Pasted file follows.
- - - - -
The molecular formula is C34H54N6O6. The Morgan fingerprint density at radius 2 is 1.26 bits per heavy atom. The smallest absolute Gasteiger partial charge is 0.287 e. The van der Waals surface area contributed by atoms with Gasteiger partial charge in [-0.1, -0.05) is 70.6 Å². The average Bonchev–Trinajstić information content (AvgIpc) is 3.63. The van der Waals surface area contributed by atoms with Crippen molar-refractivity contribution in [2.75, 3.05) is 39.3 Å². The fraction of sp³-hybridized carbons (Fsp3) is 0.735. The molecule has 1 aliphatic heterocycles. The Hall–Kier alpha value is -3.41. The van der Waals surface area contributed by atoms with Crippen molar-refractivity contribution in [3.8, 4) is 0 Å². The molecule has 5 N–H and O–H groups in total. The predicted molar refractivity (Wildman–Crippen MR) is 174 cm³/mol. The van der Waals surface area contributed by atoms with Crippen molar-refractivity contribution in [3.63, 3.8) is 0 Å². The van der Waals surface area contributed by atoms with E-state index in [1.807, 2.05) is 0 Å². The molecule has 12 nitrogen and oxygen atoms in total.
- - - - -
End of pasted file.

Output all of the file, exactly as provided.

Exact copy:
The molecular formula is C34H54N6O6. The Morgan fingerprint density at radius 2 is 1.26 bits per heavy atom. The smallest absolute Gasteiger partial charge is 0.287 e. The van der Waals surface area contributed by atoms with Gasteiger partial charge in [-0.1, -0.05) is 70.6 Å². The average Bonchev–Trinajstić information content (AvgIpc) is 3.63. The van der Waals surface area contributed by atoms with Crippen molar-refractivity contribution in [2.75, 3.05) is 39.3 Å². The fraction of sp³-hybridized carbons (Fsp3) is 0.735. The molecule has 1 aliphatic heterocycles. The Hall–Kier alpha value is -3.41. The van der Waals surface area contributed by atoms with Crippen molar-refractivity contribution in [3.8, 4) is 0 Å². The molecule has 5 N–H and O–H groups in total. The predicted molar refractivity (Wildman–Crippen MR) is 174 cm³/mol. The van der Waals surface area contributed by atoms with Crippen molar-refractivity contribution in [3.63, 3.8) is 0 Å². The van der Waals surface area contributed by atoms with E-state index in [1.807, 2.05) is 0 Å². The molecule has 12 nitrogen and oxygen atoms in total.